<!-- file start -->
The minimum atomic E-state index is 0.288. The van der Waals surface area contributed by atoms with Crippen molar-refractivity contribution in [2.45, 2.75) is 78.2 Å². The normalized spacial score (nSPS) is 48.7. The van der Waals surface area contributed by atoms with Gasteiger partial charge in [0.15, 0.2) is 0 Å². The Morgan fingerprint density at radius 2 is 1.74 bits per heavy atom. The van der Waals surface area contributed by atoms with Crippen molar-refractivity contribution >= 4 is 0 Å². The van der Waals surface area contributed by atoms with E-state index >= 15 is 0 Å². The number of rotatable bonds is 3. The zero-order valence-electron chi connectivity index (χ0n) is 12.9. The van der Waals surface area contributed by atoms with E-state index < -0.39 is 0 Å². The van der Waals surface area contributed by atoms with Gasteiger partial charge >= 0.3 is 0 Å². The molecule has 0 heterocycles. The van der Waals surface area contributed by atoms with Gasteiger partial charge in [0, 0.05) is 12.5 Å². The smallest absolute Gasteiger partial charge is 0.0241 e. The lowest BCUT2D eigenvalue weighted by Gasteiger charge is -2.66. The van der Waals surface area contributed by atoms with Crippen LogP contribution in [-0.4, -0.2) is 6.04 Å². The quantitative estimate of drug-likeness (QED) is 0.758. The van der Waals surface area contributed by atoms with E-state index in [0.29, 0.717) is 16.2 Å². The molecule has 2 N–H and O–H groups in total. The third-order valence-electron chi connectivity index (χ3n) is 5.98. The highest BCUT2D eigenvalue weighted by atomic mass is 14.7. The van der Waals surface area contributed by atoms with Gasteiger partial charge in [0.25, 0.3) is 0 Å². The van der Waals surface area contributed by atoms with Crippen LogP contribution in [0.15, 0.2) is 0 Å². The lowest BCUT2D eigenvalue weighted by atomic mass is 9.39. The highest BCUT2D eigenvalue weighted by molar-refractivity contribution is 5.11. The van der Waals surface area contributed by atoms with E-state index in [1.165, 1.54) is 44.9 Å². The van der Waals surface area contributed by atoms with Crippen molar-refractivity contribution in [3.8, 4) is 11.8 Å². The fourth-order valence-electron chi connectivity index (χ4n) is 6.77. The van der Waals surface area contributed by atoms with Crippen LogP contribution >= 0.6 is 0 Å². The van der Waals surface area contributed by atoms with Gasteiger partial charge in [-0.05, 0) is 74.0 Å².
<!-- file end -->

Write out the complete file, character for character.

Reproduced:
The minimum atomic E-state index is 0.288. The van der Waals surface area contributed by atoms with Crippen molar-refractivity contribution in [2.45, 2.75) is 78.2 Å². The normalized spacial score (nSPS) is 48.7. The van der Waals surface area contributed by atoms with Gasteiger partial charge in [0.15, 0.2) is 0 Å². The Morgan fingerprint density at radius 2 is 1.74 bits per heavy atom. The van der Waals surface area contributed by atoms with Crippen molar-refractivity contribution >= 4 is 0 Å². The van der Waals surface area contributed by atoms with E-state index >= 15 is 0 Å². The number of rotatable bonds is 3. The zero-order valence-electron chi connectivity index (χ0n) is 12.9. The van der Waals surface area contributed by atoms with E-state index < -0.39 is 0 Å². The van der Waals surface area contributed by atoms with Gasteiger partial charge >= 0.3 is 0 Å². The molecule has 0 heterocycles. The van der Waals surface area contributed by atoms with Gasteiger partial charge in [0, 0.05) is 12.5 Å². The smallest absolute Gasteiger partial charge is 0.0241 e. The lowest BCUT2D eigenvalue weighted by Gasteiger charge is -2.66. The van der Waals surface area contributed by atoms with Crippen LogP contribution in [-0.4, -0.2) is 6.04 Å². The quantitative estimate of drug-likeness (QED) is 0.758. The van der Waals surface area contributed by atoms with E-state index in [0.29, 0.717) is 16.2 Å². The molecule has 2 N–H and O–H groups in total. The third-order valence-electron chi connectivity index (χ3n) is 5.98. The highest BCUT2D eigenvalue weighted by atomic mass is 14.7. The van der Waals surface area contributed by atoms with Gasteiger partial charge in [0.25, 0.3) is 0 Å². The van der Waals surface area contributed by atoms with Crippen LogP contribution in [0.15, 0.2) is 0 Å². The lowest BCUT2D eigenvalue weighted by atomic mass is 9.39. The highest BCUT2D eigenvalue weighted by molar-refractivity contribution is 5.11. The van der Waals surface area contributed by atoms with E-state index in [1.165, 1.54) is 44.9 Å². The van der Waals surface area contributed by atoms with Crippen molar-refractivity contribution in [3.8, 4) is 11.8 Å². The fourth-order valence-electron chi connectivity index (χ4n) is 6.77. The van der Waals surface area contributed by atoms with Crippen LogP contribution >= 0.6 is 0 Å². The van der Waals surface area contributed by atoms with Gasteiger partial charge in [-0.05, 0) is 74.0 Å².